Frank Heart, the engineer who oversaw development of the first routing computer for the Arpanet, the precursor to the internet, died on Sunday at a retirement community in Lexington, Mass. He was 89.
The internet is terrible at answering most tough questions. Our 'wisdom of the crowd' tool can help (The Conversation)
When making tough decisions, humans have long sought advice from a higher power.
A pattern is emerging in the war between the European Union’s antitrust authorities and U.S. tech companies. The changes that Google and Apple made after adverse rulings and large fines appear to be little but window-dressing, and left intact the problems the penalties were intended to solve.
The first month of GDPR has seen a sharp increase in the number of complaints to regulators across Europe, showing strong public interest in the new rules.
25 June 2018
At first, Charlotte Willner wanted to raise $1,500 on Facebook — enough to let one immigrant parent who had been separated from their child make bond. So, she and her husband Dave Willner set up a fundraiser on Facebook, “Reunite an immigrant parent with their child,” benefitting the Texas nonprofit RAICES.
At the end of 2017, an unusual job advertisement appeared in New Zealand. Responsibilities included planning for future workforce needs, responding to “emerging and disruptive technologies” and improving digital access. The salary was $400,000.
Thermostats, Locks and Lights: Digital Tools of Domestic Abuse (New York Times)
The people who called into the help hotlines and domestic violence shelters said they felt as if they were going crazy.
Inside the bunkers and war rooms where major banks wage nightly battle on the frontline of cyber war (ABC News)
On Tuesday night, the Westpac Bank was under threat from a cyber attack. It was all hands on deck in the bank's Coordination Centre.
23 June 2018
NHS to launch first internet addiction clinic (The Guardian)
A London hospital is preparing to launch the first ever NHS-funded internet addiction centre for young people and adults, the Guardian can reveal.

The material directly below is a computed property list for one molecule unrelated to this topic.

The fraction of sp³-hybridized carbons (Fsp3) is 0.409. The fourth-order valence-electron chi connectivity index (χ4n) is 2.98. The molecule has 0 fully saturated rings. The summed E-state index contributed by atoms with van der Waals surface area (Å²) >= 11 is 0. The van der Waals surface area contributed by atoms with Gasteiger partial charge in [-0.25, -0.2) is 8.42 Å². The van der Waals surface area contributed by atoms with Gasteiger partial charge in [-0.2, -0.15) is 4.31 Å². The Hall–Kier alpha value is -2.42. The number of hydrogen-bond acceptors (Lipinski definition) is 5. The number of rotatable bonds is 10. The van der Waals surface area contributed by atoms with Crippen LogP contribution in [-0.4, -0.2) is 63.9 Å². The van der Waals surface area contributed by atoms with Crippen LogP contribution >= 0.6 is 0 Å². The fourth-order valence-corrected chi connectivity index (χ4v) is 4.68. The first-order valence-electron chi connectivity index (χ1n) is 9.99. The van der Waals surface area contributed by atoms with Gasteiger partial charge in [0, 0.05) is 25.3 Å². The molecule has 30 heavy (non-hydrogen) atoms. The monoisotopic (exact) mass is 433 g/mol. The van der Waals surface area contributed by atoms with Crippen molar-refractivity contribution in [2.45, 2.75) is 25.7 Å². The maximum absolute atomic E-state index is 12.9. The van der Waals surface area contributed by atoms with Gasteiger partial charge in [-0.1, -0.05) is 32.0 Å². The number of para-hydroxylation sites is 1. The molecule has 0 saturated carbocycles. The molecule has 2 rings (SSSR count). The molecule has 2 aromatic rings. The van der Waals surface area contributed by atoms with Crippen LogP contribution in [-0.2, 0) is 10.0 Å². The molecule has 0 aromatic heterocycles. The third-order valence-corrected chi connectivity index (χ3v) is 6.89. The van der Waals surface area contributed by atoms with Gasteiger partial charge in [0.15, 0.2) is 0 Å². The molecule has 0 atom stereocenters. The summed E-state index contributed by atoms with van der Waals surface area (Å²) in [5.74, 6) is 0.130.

22 June 2018
Internet companies have the technology to stop most of the digital child abuse images circulating among paedophiles but are failing to do so, a senior police official has said.
Facebook expands its fact-checking tools but says its work 'will never be finished' (Washington Post)
Facebook announced an expansion of several initiatives Thursday to combat the spread of misinformation on the social network used by more than 2 billion people.
Algeria's Answer to Cheating on School Exams: Turn Off the Internet (New York Times)
Vexed by cheating on high-school exams, an age-old problem abetted by social networks and smartphones, the Algerian government reached this week for a drastic response: It turned off the internet.
21 June 2018
How Tech Companies Conquered America's Cities (New York Times)
I’m not saying America’s cities are turning into dystopian technocapitalist hellscapes in which corporations operate every essential service and pull every civic string.
Google, Facebook, Microsoft and other tech giants could face more curbs on their market power after a European Parliament committee voted in favor of tougher copyright rules on Wednesday.
Microsoft Employees Protest Work With ICE, as Tech Industry Mobilizes Over Immigration (New York Times)
In an open letter posted to Microsoft’s internal message board on Tuesday, more than 100 employees protested the software maker’s work with Immigration and Customs Enforcement and asked the company to stop working with the agency, which has been separating migrant parents and their children at the border with Mexico.